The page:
• Ñ is another special letter.  The squiggle over the N is called a tilde.  The only tilde accented letters I have seen are Ñ in Spanish, Õ in Latin, and à in Portuguese.  It causes the N in Spanish to gain a Y sound at the end.  This can be tricky because the N sound and Y sound can actually be in separate syllables.  Niñeta (Neen-YEH-tah) is a perfect example.
  • P is the same as the English P.  Perfecto (Payr-FAYC-toh)
  • Q, like the English Q, is followed by a U and either an E or an I.  The only words having UA and UO are both borrowed words, and UU doesn’t exist.  Make sure you look at the next lesson, where I explain diphthongs, as Q is always followed by a diphthong.  The Q is pronounced as a K sound and, unlike the English Q, is not followed by a W sound.  Que (KAY).
  • R is the same as the English R, although many people are actually incapable of producing this sound.  If you have trouble with your R’s, you can substitute it with an L, just be careful not to emphasize the sound.  Rompar (Rom-PAR)
  • RR is the a rolled R.  The tip on rolling R’s can be found in the Tips category.  It is used some, but not with the frequency of other letters.  Erradicar (Ay-rrah[rolled]-di-CAHR).
  • S is, again, the same as the English S, and is similar to the R in that many people cannot produce S sounds.  It is not bad or wrong to replace an S sound with the English TH sound.  In fact, in Spain this is done very often.  All S sounds (the Z and the soft C) can be pronounced this way.  Estar (Ays [or th]-TAHR).
  • T is also the same as the English T.  Batalla (Bah-TAH-yah).
  • V, as I explained in lesson 1, has a sound that is really more of a combination of English B and V.  Just say a B sound instead of V.  Vengo (BAYN-goh)
  • W is used in words borrowed from other languages, like K.  It is pronounced exactly as the English W.  Windsurfista (Weend-soor-FEES-tah) is one of the few spanish words with a W in it.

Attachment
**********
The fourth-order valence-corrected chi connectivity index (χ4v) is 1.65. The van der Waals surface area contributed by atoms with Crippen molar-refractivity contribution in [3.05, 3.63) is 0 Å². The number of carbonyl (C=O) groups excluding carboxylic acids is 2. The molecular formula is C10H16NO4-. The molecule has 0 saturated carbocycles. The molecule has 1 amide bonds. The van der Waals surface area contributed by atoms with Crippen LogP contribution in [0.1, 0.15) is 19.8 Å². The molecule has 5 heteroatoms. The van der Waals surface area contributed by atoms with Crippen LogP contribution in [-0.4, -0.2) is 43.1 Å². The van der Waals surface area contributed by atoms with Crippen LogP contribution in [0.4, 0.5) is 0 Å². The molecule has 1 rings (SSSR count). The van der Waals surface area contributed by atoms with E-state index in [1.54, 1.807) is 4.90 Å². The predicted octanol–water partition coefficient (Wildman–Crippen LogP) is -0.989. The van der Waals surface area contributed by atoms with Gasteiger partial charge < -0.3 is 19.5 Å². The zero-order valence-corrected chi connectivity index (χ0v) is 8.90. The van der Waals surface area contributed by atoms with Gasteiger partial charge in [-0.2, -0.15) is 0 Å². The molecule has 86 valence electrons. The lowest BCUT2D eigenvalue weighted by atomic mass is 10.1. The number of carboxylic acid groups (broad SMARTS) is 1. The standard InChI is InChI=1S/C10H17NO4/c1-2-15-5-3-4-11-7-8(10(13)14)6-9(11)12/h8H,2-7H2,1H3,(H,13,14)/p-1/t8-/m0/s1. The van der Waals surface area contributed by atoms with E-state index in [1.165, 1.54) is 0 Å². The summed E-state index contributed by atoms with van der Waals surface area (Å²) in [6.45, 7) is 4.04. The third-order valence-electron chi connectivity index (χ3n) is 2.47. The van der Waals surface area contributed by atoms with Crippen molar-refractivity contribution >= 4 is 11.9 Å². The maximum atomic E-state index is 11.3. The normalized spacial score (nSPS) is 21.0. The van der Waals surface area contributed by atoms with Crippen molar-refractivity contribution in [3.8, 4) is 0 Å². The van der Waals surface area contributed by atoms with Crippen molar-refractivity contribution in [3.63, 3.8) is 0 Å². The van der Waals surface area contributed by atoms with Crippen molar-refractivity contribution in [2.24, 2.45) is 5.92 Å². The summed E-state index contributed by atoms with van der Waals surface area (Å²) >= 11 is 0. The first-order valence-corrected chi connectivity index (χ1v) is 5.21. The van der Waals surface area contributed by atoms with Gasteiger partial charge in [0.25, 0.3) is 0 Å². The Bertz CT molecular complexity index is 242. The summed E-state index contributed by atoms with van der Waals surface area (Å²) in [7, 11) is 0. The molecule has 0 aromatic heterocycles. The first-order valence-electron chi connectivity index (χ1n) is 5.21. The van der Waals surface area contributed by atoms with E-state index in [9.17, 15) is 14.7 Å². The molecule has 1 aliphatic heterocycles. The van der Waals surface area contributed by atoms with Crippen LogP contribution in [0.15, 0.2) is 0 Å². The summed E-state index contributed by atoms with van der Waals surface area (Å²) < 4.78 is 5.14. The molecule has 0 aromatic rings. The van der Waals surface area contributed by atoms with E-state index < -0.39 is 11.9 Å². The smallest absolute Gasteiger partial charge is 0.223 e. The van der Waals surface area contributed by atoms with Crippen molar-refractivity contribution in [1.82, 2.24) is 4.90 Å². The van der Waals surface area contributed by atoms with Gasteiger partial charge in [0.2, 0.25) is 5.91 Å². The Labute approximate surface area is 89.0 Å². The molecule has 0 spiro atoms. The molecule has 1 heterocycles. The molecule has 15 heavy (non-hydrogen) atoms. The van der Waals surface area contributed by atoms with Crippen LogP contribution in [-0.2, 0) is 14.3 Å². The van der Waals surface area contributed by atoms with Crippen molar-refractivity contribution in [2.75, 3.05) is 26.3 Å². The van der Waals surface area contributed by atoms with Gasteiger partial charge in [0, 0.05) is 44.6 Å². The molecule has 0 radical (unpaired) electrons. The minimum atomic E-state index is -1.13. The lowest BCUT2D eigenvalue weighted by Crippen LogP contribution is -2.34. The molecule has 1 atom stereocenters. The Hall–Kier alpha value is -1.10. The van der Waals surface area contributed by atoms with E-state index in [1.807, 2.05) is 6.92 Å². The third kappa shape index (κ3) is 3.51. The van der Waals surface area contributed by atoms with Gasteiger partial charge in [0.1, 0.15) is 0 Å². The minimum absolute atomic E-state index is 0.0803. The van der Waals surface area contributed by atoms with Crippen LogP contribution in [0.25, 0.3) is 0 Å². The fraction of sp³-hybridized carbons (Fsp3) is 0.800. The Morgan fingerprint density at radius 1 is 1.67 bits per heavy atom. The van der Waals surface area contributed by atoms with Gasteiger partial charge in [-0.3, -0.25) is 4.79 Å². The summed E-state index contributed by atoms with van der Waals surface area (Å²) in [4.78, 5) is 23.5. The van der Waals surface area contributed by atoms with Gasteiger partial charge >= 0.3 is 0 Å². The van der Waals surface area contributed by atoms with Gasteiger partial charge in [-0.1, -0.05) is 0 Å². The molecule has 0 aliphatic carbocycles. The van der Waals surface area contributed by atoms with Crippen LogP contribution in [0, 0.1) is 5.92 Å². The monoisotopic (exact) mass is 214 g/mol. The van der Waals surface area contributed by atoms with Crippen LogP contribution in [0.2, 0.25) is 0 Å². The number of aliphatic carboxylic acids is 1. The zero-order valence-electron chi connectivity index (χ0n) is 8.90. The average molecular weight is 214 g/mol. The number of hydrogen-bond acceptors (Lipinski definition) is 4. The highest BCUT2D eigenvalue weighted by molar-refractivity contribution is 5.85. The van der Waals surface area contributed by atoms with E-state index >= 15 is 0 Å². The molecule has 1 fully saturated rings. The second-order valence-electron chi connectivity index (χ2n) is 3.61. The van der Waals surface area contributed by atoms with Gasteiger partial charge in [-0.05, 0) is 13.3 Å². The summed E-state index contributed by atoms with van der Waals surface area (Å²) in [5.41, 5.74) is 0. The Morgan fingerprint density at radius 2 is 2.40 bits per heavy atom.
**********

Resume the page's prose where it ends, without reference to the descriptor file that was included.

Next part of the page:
• X has dual pronunciation.  In some words, like Extraño (Eks-TRAHN-yoh), the X produces the same sound as the English X.  In others, such as México (MAY-hee-coh), it is pronounced as a Spanish J or English H.
  • Y is a strange letter that is an oft used word by itself.  I haven’t actually seen it used very often except by itself.  The word Y will be explained in later lessons.  Hoy (OYEE) is a good example of it used in a word.  The pronunciation is a bit hard to explain because it sometimes has a light English Y sound followed by a long E or Spanish I sound.  Both “parts” of the sound are together and don’t generate their own syllable like Ñ can.
  • Z is pronounced as an English S.  It never takes on the buzzing tone the English Z has.  Zapato (Sah-PAH-toh).

As you can see, the language can be tricky.  English FAR more difficult than Spanish.  This guide should help you pronounce words accurately the first time you see them and without needing to hear them aloud.  I will always put the pronunciation for a word the first time it’s used in a lesson until the lessons get more advanced.  The vocabulary lists will also always have pronunciations.  If anything in this doesn’t make sense, talk to me about it via email or comment and I will edit the lesson to clarify it if I can.

Remember! The key to learning a new language is to practice it!  It would be silly to pronounce all these letters as letters, so practice saying the example words.  Also, not everyone will need the explanations.  If you find them boring or pointless, just work on the words.  The words explain just as much as the explanations and are easy to see because the only bolded things in the list are the letters at the beginning and the example portion about the letter.